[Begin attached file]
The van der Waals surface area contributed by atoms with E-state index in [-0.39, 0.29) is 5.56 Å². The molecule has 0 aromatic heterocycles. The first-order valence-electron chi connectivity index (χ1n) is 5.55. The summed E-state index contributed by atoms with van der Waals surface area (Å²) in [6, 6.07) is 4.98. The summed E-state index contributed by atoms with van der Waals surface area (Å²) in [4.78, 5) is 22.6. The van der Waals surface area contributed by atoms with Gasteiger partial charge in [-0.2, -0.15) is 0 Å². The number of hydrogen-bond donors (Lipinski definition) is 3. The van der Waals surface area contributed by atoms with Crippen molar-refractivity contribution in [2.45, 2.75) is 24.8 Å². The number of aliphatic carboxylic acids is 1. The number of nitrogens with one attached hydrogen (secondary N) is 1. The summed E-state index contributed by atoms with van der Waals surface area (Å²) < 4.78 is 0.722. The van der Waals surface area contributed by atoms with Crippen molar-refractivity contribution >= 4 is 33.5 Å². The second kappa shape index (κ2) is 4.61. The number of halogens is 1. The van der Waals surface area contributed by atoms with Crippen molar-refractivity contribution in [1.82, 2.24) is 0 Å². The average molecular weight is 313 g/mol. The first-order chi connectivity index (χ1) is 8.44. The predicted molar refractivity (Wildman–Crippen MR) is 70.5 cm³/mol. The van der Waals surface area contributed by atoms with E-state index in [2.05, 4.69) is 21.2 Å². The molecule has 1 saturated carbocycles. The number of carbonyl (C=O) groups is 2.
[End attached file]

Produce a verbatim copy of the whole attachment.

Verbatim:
The van der Waals surface area contributed by atoms with E-state index in [-0.39, 0.29) is 5.56 Å². The molecule has 0 aromatic heterocycles. The first-order valence-electron chi connectivity index (χ1n) is 5.55. The summed E-state index contributed by atoms with van der Waals surface area (Å²) in [6, 6.07) is 4.98. The summed E-state index contributed by atoms with van der Waals surface area (Å²) in [4.78, 5) is 22.6. The van der Waals surface area contributed by atoms with Gasteiger partial charge in [-0.2, -0.15) is 0 Å². The number of hydrogen-bond donors (Lipinski definition) is 3. The van der Waals surface area contributed by atoms with Crippen molar-refractivity contribution in [2.45, 2.75) is 24.8 Å². The number of aliphatic carboxylic acids is 1. The number of nitrogens with one attached hydrogen (secondary N) is 1. The summed E-state index contributed by atoms with van der Waals surface area (Å²) < 4.78 is 0.722. The van der Waals surface area contributed by atoms with Crippen molar-refractivity contribution >= 4 is 33.5 Å². The second kappa shape index (κ2) is 4.61. The number of halogens is 1. The van der Waals surface area contributed by atoms with Crippen molar-refractivity contribution in [1.82, 2.24) is 0 Å². The average molecular weight is 313 g/mol. The first-order chi connectivity index (χ1) is 8.44. The predicted molar refractivity (Wildman–Crippen MR) is 70.5 cm³/mol. The van der Waals surface area contributed by atoms with E-state index in [2.05, 4.69) is 21.2 Å². The molecule has 1 saturated carbocycles. The number of carbonyl (C=O) groups is 2.